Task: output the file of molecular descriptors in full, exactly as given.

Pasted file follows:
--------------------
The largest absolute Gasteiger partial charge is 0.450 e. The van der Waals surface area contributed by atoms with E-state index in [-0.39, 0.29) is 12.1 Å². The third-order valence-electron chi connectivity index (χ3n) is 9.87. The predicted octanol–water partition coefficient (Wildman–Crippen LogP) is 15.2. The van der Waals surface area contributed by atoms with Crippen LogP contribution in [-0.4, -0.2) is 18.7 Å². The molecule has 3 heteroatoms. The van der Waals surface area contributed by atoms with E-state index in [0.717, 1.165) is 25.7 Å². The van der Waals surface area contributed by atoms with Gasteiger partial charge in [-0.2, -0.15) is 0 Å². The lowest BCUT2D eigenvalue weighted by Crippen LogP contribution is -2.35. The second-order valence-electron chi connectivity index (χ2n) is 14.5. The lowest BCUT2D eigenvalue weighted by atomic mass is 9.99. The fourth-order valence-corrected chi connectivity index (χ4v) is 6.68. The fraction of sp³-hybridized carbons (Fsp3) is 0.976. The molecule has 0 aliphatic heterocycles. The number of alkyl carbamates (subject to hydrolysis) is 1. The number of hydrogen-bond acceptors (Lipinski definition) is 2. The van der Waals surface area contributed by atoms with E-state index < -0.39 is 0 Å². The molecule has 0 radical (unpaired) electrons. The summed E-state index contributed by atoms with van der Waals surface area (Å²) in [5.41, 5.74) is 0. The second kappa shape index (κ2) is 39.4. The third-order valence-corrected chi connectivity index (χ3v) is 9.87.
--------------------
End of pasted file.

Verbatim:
The largest absolute Gasteiger partial charge is 0.450 e. The van der Waals surface area contributed by atoms with E-state index in [-0.39, 0.29) is 12.1 Å². The third-order valence-electron chi connectivity index (χ3n) is 9.87. The predicted octanol–water partition coefficient (Wildman–Crippen LogP) is 15.2. The van der Waals surface area contributed by atoms with Crippen LogP contribution in [-0.4, -0.2) is 18.7 Å². The molecule has 3 heteroatoms. The van der Waals surface area contributed by atoms with E-state index in [0.717, 1.165) is 25.7 Å². The van der Waals surface area contributed by atoms with Gasteiger partial charge in [-0.2, -0.15) is 0 Å². The lowest BCUT2D eigenvalue weighted by Crippen LogP contribution is -2.35. The second-order valence-electron chi connectivity index (χ2n) is 14.5. The lowest BCUT2D eigenvalue weighted by atomic mass is 9.99. The fourth-order valence-corrected chi connectivity index (χ4v) is 6.68. The fraction of sp³-hybridized carbons (Fsp3) is 0.976. The molecule has 0 aliphatic heterocycles. The number of alkyl carbamates (subject to hydrolysis) is 1. The number of hydrogen-bond acceptors (Lipinski definition) is 2. The van der Waals surface area contributed by atoms with E-state index < -0.39 is 0 Å². The molecule has 0 radical (unpaired) electrons. The summed E-state index contributed by atoms with van der Waals surface area (Å²) in [5.41, 5.74) is 0. The second kappa shape index (κ2) is 39.4. The third-order valence-corrected chi connectivity index (χ3v) is 9.87.